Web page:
Nicolino Calyo (1799-1884), Philadelphia from Camden
Nicolino Calyo (1799-1884)
Philadelphia from Camden
Gouache on paper
Paper size: 6 3/8 x 8 7/8 inches
Inscribed at bottom center: ‘Philadelphia, from Camden’
This charming watercolor view of Philadelphia taken from Camden is one of a series of cabinet-sized gouaches from Calyo’s hand that explore, with gem-like clarity, the same artistic and iconographic concerns that characterize his larger views. In the present watercolor Calyo assumes his preferred observation point, the far shore of a body of water offering the prospect of a cityscape that avowed the subject of the composition. The foreground provides an opportunity for the artist to create a narrative scene. Here’s the viewer is poised on the New Jersey side of the Delaware River, at the Camden terminus of the Camden-Philadelphia ferry. The steam ferry is about to dock, with a worker making preparations on the shore, and trio of greeters waving to passengers on the boat deck. It is a clear, calm day with the shadows indicating perhaps late afternoon.
Smith’s island, an alluvial bar covered with willow trees, is visible mid-river with a cleared swath across the width of the island, dating this piece to around 1838. In this year, a large section of trees were cut on the island in preparation for a channel for the Philadelphia-Camden ferry that would divide the land in two, eventually becoming Smith’s Island to the north and Windmill Island on the south. A miniature panorama of the Philadelphia skyline stretches peacefully along the Pennsylvania shoreline. The waterfront is lined with a bevy of small boats, docked in pursuit of commercial transactions. Three of the numerous towers and steeples are readily identifiable: at the far right the white spire of the Christ Church pierces the horizon, third from right toward the center of the picture is Independence Hall, and on the far left is Sparks Shot tower.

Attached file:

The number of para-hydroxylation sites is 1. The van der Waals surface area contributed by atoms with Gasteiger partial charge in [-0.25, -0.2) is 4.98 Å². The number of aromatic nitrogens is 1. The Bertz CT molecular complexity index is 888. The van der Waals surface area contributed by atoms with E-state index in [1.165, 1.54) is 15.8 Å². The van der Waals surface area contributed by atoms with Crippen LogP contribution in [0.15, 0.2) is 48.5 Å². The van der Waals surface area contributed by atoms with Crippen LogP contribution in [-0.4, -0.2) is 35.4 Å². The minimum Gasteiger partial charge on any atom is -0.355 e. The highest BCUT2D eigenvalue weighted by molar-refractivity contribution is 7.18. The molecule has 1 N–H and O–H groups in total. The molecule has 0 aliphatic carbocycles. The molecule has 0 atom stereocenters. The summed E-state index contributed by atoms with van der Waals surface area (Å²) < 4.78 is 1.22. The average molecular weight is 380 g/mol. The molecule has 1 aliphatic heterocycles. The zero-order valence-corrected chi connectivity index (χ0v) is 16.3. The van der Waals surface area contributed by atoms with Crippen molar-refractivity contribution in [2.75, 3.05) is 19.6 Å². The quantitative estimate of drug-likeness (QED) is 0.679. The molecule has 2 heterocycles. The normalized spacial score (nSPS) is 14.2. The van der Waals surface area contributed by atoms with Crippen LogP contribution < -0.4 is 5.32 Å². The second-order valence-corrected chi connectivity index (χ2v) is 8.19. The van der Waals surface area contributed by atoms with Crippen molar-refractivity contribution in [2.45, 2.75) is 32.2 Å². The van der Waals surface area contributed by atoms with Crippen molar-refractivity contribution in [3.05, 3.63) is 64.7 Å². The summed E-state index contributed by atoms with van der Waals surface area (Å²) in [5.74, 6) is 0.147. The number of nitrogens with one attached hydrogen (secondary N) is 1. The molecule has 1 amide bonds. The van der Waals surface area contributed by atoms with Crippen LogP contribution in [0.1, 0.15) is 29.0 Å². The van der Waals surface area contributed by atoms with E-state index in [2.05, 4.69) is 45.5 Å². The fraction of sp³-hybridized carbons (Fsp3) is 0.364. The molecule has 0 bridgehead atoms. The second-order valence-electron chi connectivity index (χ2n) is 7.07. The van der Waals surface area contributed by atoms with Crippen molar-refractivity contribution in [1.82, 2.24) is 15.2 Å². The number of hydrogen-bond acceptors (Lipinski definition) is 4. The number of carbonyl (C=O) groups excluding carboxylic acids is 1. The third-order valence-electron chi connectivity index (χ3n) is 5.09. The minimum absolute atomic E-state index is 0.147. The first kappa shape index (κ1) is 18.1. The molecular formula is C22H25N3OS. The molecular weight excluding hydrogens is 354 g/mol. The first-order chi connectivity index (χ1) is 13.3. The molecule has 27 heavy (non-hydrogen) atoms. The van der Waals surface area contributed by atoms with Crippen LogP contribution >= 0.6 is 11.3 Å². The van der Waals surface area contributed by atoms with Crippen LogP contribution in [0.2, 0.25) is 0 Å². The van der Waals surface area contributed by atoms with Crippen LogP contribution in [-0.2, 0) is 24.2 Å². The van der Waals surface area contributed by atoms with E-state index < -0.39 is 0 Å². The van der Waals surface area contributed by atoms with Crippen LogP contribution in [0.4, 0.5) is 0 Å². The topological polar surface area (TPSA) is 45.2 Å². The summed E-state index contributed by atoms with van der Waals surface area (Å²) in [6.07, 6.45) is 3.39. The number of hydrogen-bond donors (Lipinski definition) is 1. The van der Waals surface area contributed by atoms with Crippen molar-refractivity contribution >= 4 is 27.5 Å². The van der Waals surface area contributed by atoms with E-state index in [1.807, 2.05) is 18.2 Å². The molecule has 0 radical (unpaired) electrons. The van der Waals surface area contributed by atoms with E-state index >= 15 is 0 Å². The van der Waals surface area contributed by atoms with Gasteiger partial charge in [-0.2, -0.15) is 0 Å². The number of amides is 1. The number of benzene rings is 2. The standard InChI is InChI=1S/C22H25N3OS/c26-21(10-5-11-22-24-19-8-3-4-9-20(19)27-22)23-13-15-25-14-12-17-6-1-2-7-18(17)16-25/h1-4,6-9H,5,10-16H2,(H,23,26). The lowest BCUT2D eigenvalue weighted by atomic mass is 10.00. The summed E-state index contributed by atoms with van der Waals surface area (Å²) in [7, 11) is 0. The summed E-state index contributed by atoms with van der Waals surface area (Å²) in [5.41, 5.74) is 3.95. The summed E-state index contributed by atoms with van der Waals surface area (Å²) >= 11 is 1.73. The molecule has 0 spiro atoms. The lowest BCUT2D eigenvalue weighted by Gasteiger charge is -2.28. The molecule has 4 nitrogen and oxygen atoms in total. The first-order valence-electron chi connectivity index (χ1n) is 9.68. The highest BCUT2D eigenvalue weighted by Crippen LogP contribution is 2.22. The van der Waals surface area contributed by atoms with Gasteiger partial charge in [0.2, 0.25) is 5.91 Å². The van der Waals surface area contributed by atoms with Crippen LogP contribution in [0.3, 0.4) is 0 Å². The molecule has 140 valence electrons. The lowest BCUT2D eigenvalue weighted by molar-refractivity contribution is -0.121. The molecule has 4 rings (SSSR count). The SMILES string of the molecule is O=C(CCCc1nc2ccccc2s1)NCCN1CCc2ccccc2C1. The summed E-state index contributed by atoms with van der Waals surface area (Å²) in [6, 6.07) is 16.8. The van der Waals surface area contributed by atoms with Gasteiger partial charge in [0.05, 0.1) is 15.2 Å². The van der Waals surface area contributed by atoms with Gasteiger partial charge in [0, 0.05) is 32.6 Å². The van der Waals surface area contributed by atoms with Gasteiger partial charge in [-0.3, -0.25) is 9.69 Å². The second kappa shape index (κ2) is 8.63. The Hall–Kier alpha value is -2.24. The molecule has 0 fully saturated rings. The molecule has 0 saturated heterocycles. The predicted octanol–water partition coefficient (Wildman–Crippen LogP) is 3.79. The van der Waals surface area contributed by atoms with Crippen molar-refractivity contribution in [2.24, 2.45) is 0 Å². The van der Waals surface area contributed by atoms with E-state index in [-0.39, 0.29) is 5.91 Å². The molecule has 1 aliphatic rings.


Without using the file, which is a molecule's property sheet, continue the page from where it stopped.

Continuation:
Calyo’s career reflects a restless spirit of enterprise and adventure. Descended from the line of the Viscontes di Calyo of Calabria, the artist was the son of a Neapolitan army officer. He received his formal training in art at the Naples Academy, and his career took shape amidst the political turbulence of early-19th century Italy, Spain, and France. He fled Naples after choosing the loosing side of struggles of 1820-21, and by 1829 was part of an Italian exile community in Malta. This was the keynote of a peripatetic life that saw the artist travel through Europe, to America, within America, perhaps to Europe again, and back to America.
Calyo’s forte was close observation of people and places, meticulously rendered in the precise topographical tradition of his fellow countrymen, Canaletto and Francesco Guardi. In search of artistic opportunity, Calyo left Malta and, by 1834, was on the opposite side of the Atlantic Ocean in Baltimore, Maryland. He rapidly drew attention for his artistically rendered visual images of familiar locales, executed with a degree of polish and skill that was second nature for artists trained in the European academic tradition. Calyo arrived and settled in New York in 1835, inspired by the sights of the flourishing metropolis.
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